Effects of light and soil water availability on leaf photosynthesis and growth of Arisaema heterophyllum, a riparian forest understorey plant

Hiroyuki Muraoka, Yanhong Tang, Hiroshi Koizumi, Izumi Washitani

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The effects of soil-water availability on leaf light acclimation and whole-plant carbon gain were examined in Arisaema heterophyllum Blume, a riparian deciduous forest understorey plant. Photosynthesis, above-ground morphology and ramet biomass accumulation (relative growth rate: RGR of a corm for a full leaf life-span) were measured on plants raised under three light treatments combined with two soil water conditions. The two higher light treatments during growth (high: max. 550 μmol photons m-2 s -1; medium: 150 μmol photons m-2 s-1) resulted in a twofold increase in RGRs, 30% higher photosynthetic capacities and 20% less photosynthetic low-light use efficiency than those under a low light condition (50 μmol photons m-2 s-1). Leaf area was the smallest and leaf mass area ratio was the largest under the high light treatment. Water stress decreased both photosynthetic rate and leaf area and, hence, RGR in all the light regimes. However, water stress did not alter the general patterns of physiological and morphological responses to different light regimes. We estimated that higher photosynthetic low-light use efficiency and larger leaf area in the low light leaf would lead to a threefold carbon gain as compared with the high light leaf under simulated low light conditions. Both experimental and simulation results suggest that the physiological and morphological acclimations tend to be beneficial to carbon gain when light availability is low, whereas they favor increased water use efficiency when light availability is sufficiently high.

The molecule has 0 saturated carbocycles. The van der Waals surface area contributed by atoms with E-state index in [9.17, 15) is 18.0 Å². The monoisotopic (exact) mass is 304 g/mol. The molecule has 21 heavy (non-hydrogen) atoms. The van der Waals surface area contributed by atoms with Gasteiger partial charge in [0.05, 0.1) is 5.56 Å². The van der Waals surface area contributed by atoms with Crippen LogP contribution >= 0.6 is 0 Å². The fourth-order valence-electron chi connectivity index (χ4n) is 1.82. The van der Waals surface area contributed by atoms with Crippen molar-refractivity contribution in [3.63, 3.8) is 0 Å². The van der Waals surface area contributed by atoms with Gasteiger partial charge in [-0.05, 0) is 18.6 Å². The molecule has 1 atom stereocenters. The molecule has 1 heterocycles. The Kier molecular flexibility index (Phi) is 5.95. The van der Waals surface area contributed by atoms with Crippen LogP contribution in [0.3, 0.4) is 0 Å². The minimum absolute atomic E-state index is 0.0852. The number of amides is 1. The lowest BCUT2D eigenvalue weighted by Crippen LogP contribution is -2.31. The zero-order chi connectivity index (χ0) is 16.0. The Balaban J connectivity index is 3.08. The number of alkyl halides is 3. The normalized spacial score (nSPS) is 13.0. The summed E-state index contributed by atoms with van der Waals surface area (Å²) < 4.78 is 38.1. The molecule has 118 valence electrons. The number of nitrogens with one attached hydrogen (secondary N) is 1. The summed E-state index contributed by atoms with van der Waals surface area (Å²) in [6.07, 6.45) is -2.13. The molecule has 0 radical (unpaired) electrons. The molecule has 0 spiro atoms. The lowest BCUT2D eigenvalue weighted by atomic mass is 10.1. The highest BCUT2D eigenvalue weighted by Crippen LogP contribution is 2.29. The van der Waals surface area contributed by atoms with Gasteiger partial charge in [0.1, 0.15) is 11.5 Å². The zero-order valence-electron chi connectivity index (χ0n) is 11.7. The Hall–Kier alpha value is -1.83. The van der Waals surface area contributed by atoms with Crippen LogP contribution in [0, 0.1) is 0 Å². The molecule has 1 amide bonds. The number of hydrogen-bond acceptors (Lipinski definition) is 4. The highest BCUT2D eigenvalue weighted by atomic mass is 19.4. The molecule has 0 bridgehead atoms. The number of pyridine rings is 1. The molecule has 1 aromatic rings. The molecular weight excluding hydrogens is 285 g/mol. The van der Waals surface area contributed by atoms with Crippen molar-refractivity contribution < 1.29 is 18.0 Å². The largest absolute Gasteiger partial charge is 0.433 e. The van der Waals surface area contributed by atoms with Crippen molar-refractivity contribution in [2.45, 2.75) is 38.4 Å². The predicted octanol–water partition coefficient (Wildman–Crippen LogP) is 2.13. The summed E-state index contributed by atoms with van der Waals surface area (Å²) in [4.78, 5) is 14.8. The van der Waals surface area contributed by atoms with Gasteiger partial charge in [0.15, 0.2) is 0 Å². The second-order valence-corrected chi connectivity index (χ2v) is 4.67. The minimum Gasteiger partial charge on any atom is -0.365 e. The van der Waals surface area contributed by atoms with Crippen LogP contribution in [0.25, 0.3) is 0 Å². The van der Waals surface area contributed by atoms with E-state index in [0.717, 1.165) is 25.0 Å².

Original languageEnglish
Pages (from-to)419-427
Number of pages9
JournalJournal of Plant Research
Issue number6
Publication statusPublished - 2002
Externally publishedYes



  • Arisaema heterophyllum Blume
  • Biomass accumulation
  • Light acclimation
  • Photosynthesis (carbon gain)
  • Water stress

ASJC Scopus subject areas

  • Plant Science

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